Remember, what we have to do is multiply the values in the filter with the original pixel values of the image.

Basically, in the input image, if there is a shape that generally resembles the curve that this filter is representing, then all of the multiplications summed together will result in a large value! Now let’s see what happens when we move our filter.

The value is much lower! This is because there wasn’t anything in the image section that responded to the curve detector filter. Remember, the output of this conv layer is an activation map. So, in the simple case of a one filter convolution (and if that filter is a curve detector), the activation map will show the areas in which there at mostly likely to be curves in the picture.

In this example, the top left value of our 26 x 26 x 1 activation map (26 because of the 7×7 filter instead of 5×5) will be 6600. This high value means that it is likely that there is some sort of curve in the input volume that caused the filter to activate. The top right value in our activation map will be 0 because there wasn’t anything in the input volume that caused the filter to activate (or more simply said, there wasn’t a curve in that region of the original image).

Remember, this is just for one filter. This is just a filter that is going to detect lines that curve outward and to the right. We can have other filters for lines that curve to the left or for straight edges. The more filters, the greater the depth of the activation map, and the more information we have about the input volume.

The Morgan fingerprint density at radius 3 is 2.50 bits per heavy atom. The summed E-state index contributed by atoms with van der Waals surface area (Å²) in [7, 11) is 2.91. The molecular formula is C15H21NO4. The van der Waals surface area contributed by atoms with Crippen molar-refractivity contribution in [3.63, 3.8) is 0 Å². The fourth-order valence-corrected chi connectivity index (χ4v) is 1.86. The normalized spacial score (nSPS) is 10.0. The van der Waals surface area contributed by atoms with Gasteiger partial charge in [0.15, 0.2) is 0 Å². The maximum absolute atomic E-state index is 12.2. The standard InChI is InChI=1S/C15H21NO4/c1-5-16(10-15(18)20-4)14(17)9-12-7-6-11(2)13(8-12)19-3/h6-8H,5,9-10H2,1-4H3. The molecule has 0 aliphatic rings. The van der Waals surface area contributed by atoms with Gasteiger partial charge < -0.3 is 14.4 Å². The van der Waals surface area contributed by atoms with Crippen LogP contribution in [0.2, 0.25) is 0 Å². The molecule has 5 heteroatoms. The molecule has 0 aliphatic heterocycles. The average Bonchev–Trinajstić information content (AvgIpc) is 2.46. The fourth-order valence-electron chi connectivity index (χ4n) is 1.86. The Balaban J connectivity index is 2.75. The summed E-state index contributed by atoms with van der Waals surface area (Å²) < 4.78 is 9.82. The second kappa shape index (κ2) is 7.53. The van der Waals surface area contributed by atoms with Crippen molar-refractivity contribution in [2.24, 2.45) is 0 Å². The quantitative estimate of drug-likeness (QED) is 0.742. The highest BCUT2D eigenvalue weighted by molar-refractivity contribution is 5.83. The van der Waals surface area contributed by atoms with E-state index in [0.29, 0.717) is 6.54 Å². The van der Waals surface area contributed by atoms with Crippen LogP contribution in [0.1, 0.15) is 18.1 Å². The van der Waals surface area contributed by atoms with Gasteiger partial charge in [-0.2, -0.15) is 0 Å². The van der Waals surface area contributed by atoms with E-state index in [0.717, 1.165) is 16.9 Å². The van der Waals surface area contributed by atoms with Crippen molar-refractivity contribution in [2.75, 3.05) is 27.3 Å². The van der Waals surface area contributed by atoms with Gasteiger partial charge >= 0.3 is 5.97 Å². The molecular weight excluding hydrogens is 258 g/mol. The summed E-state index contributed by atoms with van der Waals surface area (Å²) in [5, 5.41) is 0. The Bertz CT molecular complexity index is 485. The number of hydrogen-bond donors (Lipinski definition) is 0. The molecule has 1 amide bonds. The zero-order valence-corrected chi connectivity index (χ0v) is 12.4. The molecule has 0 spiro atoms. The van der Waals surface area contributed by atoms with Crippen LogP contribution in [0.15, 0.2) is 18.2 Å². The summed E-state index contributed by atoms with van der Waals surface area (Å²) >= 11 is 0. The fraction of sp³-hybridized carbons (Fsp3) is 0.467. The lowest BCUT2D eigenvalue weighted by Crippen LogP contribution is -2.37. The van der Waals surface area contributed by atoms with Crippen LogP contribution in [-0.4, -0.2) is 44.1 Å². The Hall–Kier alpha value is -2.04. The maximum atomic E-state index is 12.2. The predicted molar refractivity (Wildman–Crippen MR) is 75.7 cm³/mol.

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]]>Deep Learning is here to *stay* for at least another couple of years if not the decade. With this world of changing technologies, the newly found domain is of Machine Learning and AI, and to which Deep Learning extensively collaborates a lot. So let us get a little more familiar with what it is, and how has it gained so much attention?

**Table of Contents**

- What is Deep Learning?
- How does it work?
- Terminologies associated with DL with the help of an example.
- How Deep Learning is better than the “Traditional Learning Approaches”?
- Introduction to Neural Networks

Download the Slides for this article

The domain of Deep Learning is actually derived from Machine Learning in the year 1986 and was thought of in the 1980s, yeah you read it right!

Before leaping to the former, let us first see a definition of Machine Learning just so you get a gist if you don’t know it already.

**“Machine learning is an application of Artificial Intelligence (AI) that provides systems, the ability to implicitly learn and improve from experience without being programmed to do so”**.

And how will the systems learn? Of course from the *data* that is explicitly supplied to them as input.

Now coming to Deep Learning; it is a subfield of ML (as stated already) and it concerns with the algorithms which are inspired by the structure and analogy of the brain. Deep Learning extensively uses *Neural Networks *which is what imitates a human brain to process the input data and learn patterns for decision making in the future.

Some key points to remember about Deep Learning are:

- It learns by looking at the examples, just like Machine Learning.
- It can directly operate over the inputted images, texts, or even sounds!
- It typically uses various architectures of Neural Networks (it sure might be fiddling your brain up, thinking what
*is a Neural Net*, so we’ll come to that soon)

As already discussed, a Deep Learning Algorithm or model directly processes on pictures, videos, texts or sounds. The programmer need not manually extract features and supply it to the model but the algorithm learns patterns directly from the data inputted.

A DL model consists of several neurons where each neuron (or perceptron) has some input on the basis of which it generates an output. The interconnection of all these neurons forms a network which is known as a **Neural Network,** and this interconnection enables the neurons to communicate the data with each other.